Airlines are supposed to check passengers against a no‐fly list before they are allowed to board, but the airlines don’t always have the most current no‐fly list. Current U.S. law requires airlines to transmit the passenger lists of flights bound for the United States to the Department of Homeland Security within 15 minutes of takeoff. DHS officials then check the names against the no‐fly list. The problem is that the names aren’t transmitted until after takeoff, which means people are actually flying. So it’s really a misnomer to call it a no‐fly list, and the whole notion of having such a list to prevent would‐be terrorists from boarding airplanes falls into the category of “what’s wrong with this picture?”
The U.S. government is currently negotiating with airlines to get the passenger lists 60 minutes before departure, but most airlines are resisting, saying flights would be delayed. But in a world where keywords can be Googled with a nearly instantaneous response, transmitting and checking passenger names in a timely fashion should not be an insurmountable problem. In fact, since passengers cannot go through security to get to their departure gate without first having a boarding pass, wouldn’t it make sense for those names to be transmitted to DHS on a rolling, real‐time basis? Such a procedure is certainly not beyond the capabilities of modern technology. More important, it would be a way to prevent people whose names are on the no‐fly list from flying — sparing all the other passengers the major inconvenience of a detour to Bangor and the airlines the not trivial cost of an unscheduled landing and departure.
But the no‐fly list problem goes beyond the basic issue of this list not being checked until after an aircraft has already taken off. The larger problem is knowing whether the person in question is the same person on the no‐fly list. In both the Air France and Alitalia cases, the problem was mistaken identity.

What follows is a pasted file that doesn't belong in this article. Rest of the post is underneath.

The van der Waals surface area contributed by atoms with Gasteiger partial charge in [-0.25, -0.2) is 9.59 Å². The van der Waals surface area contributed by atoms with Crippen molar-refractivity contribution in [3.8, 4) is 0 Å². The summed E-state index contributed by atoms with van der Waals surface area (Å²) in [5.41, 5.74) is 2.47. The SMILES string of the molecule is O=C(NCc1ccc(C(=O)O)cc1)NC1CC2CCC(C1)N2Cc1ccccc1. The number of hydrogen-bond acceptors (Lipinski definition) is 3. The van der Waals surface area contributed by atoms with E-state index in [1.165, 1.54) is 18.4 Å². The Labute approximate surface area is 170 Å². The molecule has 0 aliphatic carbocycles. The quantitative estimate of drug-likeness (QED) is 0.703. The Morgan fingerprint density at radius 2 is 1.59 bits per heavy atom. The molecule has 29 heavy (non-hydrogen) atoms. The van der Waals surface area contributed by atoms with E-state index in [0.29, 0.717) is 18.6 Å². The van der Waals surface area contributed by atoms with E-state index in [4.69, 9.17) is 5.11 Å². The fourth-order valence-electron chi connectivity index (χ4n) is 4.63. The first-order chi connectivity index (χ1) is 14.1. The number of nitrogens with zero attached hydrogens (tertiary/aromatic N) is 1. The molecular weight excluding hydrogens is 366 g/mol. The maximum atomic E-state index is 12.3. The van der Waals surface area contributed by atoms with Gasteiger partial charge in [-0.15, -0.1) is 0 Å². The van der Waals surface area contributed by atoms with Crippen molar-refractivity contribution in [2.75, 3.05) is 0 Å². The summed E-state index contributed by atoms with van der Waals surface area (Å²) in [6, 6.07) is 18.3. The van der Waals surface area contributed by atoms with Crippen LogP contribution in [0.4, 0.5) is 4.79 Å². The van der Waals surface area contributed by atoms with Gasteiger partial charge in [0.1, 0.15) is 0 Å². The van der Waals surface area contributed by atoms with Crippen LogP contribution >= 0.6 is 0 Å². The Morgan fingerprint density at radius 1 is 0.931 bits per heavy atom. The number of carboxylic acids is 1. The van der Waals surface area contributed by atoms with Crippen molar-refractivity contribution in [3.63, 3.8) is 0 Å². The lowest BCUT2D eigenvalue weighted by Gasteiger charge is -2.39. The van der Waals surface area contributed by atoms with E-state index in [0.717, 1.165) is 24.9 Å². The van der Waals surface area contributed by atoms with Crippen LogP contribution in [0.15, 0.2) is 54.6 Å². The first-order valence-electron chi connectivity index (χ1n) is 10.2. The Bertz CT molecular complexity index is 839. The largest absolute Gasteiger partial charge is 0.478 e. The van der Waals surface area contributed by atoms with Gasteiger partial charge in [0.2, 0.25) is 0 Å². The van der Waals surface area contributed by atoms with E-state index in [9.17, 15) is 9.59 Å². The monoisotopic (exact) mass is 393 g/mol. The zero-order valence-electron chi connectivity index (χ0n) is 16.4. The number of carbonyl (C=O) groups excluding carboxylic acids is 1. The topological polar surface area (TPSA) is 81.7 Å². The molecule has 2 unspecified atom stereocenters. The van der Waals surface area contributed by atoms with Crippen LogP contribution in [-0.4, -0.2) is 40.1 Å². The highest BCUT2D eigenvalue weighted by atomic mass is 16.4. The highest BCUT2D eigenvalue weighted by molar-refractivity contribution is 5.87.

Mistaken identity should not be a problem since the US-VISIT (Visitor and Immigrant Status Indicator Technology) program requires practically all visitors to apply for a visa (in their country of origin) to enter the United States. That application process includes providing biographical and biometric information — two index finger scans and a digital photograph. Common sense says that people who apply for visas should be cross‐checked against the no‐fly list and any other terrorist watch lists to determine if they are a potential threat.
In the case of the Air France flight, although the passenger in question had the same name and birth date as someone on the no‐fly list, he had been issued a visa and he did not match the physical description of the person on the no‐fly list. In other words, there was no real reason to divert the 169 passengers aboard Air France flight 332 and delay their arrival in Boston. And there was no real need to embarrass and humiliate the man, his wife, and two children by escorting them off the plane, detaining them, and subjecting them to questioning.
Homeland security is serious business. Preventing would‐be terrorists from entering the country is one of the most important things that DHS must do. Yet managing a no‐fly list should be a relatively simple and straightforward affair. For example, even if the no‐fly list is sent to DHS within 15 minutes after takeoff, why is it not apparently checked until the aircraft is almost ready to land in the United States — several hours into its flight?
Yet the evidence suggests that we can’t do something this simple right. And if we can’t do the simple things right, what are the prospects that we will be able to do the more difficult tasks of homeland security — like screening for weapons of mass destruction?